I read the blog post from Torsten Bergman about an article he has just read and I looked after that article at OOP – A Critical Approach – and I think, that the original writer did not point out the original problems:
There are languages out there, that have a more complex syntax than Smalltalk has – that is right. But is this complexity really responsible for the (as mentioned) lower productivity ? I would not think so: actually Smalltalk in the hand of a “careless programmer” (or limited ?) is also bad.
I would also argue, that all the other languages have enough syntactical structures to enforce information hiding – but the programmers decide if they use it. Therefore it seems to be more a users problem – and not a language one.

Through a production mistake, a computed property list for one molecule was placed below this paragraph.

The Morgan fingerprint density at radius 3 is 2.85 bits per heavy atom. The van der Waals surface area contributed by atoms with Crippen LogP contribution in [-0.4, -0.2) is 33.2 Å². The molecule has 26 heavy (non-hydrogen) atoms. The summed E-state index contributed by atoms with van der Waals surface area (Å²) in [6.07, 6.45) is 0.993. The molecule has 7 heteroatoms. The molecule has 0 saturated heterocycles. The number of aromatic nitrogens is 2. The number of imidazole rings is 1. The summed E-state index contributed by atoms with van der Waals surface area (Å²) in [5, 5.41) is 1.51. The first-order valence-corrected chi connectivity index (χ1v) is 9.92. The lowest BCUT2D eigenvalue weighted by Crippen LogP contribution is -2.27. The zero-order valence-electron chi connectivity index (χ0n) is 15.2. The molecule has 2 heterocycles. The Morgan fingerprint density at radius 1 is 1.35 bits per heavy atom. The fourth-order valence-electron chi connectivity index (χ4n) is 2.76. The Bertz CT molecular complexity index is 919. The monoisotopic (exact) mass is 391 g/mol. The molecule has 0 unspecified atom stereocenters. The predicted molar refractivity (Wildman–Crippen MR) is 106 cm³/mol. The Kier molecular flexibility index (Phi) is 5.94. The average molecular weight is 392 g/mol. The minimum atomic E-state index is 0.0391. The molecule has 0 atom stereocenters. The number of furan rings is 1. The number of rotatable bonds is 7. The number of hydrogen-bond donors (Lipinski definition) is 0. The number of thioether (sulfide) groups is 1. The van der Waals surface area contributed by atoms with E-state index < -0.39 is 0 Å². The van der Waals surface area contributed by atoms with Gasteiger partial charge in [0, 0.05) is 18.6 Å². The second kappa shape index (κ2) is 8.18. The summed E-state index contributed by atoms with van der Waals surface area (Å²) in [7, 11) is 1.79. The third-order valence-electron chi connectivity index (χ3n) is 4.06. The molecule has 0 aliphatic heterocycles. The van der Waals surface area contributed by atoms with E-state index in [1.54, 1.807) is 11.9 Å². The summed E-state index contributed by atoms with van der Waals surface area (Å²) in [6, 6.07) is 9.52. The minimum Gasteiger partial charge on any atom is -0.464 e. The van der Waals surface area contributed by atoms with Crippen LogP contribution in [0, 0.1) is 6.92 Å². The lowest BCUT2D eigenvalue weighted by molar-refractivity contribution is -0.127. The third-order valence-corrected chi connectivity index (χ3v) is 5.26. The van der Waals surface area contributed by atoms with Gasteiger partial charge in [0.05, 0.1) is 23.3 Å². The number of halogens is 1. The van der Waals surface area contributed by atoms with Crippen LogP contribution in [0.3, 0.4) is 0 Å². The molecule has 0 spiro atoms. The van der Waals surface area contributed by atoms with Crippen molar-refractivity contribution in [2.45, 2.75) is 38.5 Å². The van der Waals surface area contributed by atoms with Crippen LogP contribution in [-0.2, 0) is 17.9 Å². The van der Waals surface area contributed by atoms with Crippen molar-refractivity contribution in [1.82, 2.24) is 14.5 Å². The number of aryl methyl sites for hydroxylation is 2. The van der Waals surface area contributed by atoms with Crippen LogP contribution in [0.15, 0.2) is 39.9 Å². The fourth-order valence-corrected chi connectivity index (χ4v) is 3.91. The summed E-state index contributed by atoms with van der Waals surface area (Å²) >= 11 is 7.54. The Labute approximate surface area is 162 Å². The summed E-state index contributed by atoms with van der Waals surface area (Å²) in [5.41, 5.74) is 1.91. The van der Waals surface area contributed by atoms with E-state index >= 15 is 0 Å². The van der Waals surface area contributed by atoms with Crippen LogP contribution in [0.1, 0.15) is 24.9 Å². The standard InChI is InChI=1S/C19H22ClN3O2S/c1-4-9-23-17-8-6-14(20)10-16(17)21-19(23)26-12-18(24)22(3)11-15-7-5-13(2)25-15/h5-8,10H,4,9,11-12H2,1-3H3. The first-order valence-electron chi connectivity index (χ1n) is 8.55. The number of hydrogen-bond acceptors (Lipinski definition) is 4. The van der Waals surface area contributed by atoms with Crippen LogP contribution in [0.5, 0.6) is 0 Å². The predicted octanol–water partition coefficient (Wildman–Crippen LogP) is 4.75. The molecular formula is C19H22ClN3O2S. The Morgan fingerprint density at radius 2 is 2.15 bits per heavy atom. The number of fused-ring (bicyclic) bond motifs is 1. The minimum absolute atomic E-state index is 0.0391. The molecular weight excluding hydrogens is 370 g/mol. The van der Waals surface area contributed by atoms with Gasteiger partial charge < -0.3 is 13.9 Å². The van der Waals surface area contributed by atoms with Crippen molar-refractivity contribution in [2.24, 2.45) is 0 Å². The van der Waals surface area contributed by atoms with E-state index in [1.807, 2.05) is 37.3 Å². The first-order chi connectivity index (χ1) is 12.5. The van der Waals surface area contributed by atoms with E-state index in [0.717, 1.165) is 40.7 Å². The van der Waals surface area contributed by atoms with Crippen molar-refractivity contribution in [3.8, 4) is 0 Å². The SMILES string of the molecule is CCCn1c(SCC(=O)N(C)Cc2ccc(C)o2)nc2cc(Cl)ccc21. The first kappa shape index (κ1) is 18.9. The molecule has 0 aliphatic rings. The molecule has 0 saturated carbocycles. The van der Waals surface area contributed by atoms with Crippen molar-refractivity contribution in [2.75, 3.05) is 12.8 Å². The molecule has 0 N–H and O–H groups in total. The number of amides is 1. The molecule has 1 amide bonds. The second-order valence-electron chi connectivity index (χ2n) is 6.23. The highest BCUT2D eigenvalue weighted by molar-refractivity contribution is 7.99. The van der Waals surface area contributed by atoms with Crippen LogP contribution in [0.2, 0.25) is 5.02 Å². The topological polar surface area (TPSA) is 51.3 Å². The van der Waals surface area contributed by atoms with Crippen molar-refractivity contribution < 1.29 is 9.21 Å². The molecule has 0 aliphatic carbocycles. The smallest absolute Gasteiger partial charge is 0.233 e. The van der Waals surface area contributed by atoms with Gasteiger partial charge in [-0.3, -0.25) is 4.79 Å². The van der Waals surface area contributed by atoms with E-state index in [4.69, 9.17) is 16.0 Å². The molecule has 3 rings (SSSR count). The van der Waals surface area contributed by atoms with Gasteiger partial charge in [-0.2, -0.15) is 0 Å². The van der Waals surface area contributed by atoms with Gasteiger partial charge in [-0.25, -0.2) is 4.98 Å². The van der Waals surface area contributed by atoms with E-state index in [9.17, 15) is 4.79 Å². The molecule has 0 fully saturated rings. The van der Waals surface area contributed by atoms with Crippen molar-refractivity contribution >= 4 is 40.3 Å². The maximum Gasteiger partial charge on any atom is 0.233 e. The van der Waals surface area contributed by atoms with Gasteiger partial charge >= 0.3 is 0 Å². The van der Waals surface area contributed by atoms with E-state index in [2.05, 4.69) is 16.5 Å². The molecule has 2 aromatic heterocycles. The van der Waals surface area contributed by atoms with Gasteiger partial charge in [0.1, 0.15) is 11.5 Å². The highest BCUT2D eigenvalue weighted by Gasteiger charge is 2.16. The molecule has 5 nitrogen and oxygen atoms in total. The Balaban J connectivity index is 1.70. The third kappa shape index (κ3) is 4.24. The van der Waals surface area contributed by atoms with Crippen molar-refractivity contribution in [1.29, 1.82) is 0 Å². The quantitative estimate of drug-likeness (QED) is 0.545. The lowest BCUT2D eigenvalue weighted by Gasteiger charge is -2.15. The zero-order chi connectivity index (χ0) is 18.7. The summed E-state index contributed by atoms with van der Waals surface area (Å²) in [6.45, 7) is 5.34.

The problem with the other languages might be, that they would like to build/offer a (forced) structured home for those “careless programmers” – perhaps because most of programmers are “careless programmers” ? – by introducing lots of keywords convering the (today hottest) computer-program analyse or design structures. This is a bad evolution – but it is much easier for large companies to work with these languages to get at least some structure in their projects.
And for all Smalltalk friends: ask what the hottest topics are today and what can
the various Smalltalk implementations offer here …